Additionally, GE maintains a facility in Lynn, Mass., dedicated to the design, manufacture and testing of propulsion gears for the U.S. Navy and commercial ships.

GE provides gearing for LNG tankers, including two being built by Fincantieri in Italy, slated for delivery in 1996 and 1997. GE gears are also used on the U.S. Navy's Arleigh Burke DDG-51 destroyers, and will be used on NASSCO-built Sealift vessels for the U.S. Navy.

GE Industrial Systems (Salem, Va.) manufactures electrical adjustable speed power converter equipment and associated motors, process controls and turbine controls. GE's adjustable speed drives and motors have been applied to main propulsion, thrusters, cargo pumps and azimuth drives, and range from 200 to 25,000 hp, for both DC and AC power propulsion systems. In addition, GE's Mark V turbine controllers are available for both steam and gas turbines. GE Industrial Systems' drives and propulsion motors can be found on dinner boat Creole Queen (DC thrusters), Canadian Coast Guard's Class-1200 icebreakers (AC propulsion), MSC fast sealift vessels (Mark V gas turbine controls), as well as on a variety of other workboats and oceanographic research vessels.

GE Power Systems (Schenectady, N.Y.) provides support for other activities which are crucial to optimizing customers' marine power systems. Services include marine systems application engineering and design using computer-aided engineering and design for electric propulsion systems and GE's advanced gas turbine combined-cycle propulsion systems. GE also offers system optimization, equipment selection and system layout.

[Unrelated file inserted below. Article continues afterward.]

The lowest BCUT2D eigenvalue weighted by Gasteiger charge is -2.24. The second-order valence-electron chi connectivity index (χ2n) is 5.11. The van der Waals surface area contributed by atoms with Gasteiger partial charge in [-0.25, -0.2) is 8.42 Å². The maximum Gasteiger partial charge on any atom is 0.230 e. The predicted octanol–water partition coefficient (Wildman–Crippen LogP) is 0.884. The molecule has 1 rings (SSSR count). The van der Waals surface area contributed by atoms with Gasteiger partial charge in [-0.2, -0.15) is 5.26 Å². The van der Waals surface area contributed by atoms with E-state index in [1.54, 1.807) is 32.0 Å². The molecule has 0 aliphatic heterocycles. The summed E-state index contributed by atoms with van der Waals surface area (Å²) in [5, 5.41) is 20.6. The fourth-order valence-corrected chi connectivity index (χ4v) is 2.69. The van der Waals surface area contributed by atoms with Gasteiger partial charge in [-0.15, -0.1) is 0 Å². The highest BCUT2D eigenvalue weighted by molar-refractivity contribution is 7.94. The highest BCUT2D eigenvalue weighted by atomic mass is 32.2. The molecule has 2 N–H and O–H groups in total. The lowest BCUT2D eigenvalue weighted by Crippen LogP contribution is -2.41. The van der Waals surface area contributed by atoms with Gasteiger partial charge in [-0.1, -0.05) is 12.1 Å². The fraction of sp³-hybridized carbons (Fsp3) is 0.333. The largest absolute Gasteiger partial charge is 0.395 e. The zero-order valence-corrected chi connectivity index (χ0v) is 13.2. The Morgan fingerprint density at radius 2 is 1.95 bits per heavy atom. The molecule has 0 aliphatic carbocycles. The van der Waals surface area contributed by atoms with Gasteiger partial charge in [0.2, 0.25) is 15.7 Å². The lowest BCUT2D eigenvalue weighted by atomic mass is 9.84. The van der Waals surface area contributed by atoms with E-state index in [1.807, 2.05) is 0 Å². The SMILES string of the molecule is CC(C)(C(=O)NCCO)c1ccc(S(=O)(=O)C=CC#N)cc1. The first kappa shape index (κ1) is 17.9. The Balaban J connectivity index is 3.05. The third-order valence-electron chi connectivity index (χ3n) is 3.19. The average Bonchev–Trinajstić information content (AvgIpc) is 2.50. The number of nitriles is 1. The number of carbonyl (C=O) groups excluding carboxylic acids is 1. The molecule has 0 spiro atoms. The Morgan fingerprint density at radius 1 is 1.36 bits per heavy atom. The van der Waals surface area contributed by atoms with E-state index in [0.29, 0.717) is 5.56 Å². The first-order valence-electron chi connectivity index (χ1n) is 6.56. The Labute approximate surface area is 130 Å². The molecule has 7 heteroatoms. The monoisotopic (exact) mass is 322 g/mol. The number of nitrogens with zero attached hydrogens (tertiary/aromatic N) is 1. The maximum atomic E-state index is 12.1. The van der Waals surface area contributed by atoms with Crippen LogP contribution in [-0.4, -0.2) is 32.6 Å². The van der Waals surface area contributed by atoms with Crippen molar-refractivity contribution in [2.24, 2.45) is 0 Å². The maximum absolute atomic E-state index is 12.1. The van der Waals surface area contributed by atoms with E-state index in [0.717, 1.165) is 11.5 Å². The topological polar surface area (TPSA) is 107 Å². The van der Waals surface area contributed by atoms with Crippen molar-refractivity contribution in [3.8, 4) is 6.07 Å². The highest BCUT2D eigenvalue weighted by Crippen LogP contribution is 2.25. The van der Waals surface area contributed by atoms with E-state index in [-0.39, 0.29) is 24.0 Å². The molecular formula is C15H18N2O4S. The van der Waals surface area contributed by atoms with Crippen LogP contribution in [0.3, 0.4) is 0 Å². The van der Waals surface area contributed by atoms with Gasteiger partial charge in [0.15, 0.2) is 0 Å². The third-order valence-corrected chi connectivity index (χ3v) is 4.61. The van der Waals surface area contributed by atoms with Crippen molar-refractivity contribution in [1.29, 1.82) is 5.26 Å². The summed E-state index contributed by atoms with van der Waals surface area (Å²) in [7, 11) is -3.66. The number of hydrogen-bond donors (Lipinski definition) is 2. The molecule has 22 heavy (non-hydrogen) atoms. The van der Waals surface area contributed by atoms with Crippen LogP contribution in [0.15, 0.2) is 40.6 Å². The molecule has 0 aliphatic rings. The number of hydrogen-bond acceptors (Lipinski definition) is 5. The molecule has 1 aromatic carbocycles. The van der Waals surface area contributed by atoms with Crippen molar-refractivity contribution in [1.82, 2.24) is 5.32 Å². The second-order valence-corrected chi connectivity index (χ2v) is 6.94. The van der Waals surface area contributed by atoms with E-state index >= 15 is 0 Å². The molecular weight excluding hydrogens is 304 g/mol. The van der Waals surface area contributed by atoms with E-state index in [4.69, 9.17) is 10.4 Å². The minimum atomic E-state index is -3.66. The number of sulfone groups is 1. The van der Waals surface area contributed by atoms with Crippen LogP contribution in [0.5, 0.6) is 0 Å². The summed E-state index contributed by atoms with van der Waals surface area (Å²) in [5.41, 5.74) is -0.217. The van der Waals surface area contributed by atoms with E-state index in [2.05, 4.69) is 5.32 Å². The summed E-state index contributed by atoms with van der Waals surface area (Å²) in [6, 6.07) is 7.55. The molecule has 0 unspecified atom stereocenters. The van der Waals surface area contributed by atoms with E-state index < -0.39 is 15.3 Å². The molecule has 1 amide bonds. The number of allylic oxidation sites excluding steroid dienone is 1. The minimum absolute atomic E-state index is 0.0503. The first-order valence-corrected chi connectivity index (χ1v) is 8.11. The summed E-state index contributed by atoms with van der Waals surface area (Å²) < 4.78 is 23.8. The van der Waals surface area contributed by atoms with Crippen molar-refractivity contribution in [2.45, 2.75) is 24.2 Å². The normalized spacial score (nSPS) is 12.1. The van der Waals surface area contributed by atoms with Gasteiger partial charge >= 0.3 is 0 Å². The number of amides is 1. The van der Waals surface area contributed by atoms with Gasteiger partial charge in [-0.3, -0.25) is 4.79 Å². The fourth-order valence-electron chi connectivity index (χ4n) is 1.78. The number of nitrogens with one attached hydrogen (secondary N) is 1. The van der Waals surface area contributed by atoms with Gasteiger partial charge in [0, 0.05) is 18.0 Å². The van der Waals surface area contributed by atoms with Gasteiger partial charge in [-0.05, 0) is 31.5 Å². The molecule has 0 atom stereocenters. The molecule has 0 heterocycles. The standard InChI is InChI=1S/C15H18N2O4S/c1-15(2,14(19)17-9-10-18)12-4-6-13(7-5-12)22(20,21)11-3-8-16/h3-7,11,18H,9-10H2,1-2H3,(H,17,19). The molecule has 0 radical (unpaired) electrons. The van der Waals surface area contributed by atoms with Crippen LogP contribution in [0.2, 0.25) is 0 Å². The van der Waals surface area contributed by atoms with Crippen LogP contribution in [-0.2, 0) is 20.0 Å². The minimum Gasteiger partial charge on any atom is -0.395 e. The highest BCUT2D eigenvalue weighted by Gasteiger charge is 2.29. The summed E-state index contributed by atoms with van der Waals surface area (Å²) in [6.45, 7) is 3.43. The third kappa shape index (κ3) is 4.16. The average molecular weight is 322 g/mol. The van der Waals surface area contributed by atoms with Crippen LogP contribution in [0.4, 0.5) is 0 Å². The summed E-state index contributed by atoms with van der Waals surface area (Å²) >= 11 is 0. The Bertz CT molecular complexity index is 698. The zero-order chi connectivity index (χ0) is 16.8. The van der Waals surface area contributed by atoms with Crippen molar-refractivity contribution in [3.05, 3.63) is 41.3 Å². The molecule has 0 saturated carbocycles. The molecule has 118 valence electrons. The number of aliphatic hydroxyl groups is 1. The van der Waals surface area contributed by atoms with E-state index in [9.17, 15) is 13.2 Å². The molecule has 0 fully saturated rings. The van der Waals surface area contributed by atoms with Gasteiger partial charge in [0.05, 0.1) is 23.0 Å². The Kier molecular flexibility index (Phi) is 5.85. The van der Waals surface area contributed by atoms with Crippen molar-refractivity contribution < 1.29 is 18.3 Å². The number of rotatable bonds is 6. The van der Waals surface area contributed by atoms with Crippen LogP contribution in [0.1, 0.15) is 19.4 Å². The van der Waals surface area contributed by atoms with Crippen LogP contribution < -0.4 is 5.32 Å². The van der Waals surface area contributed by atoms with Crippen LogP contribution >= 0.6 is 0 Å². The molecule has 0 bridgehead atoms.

GE Marine Systems (Hampton, Va.) offers two principal products: marine automation systems and marine power distribution systems. These products provide round-the-clock automatic monitoring and control over a ship's machinery plant that is tailored to meet owner and classification society requirements. GE Marine Systems also provides project management, system engineering, integration engineering and installation/start-up engineering services to ensure GE systems meet all customer requirements. GE marine automation systems are PLC-based systems which provide for fully automatic or remote manual control over a ship's main propulsion and auxiliary machinery. This type of system can accommodate a wide variety of inputs from sensors built into the ship's systems or embedded in machinery. GE works with shipbuilders and equipment suppliers to define what machinery is to be monitored and controlled, from what locations and under what modes of operation. GE power distribution systems are designed and built to connect the ship's electrical generating capacity with the ship's connected electrical loads. Full metering and switching relaying are provided with these systems. GE Marine Systems has systems on container liners, breakbulk cargo carriers, oceanographic research vessels, product tankers, ferry boats, paddlewheel casino boats and U.S.

Navy Sealift vessels. For more information on General Electric Circle 51 on Reader Service Card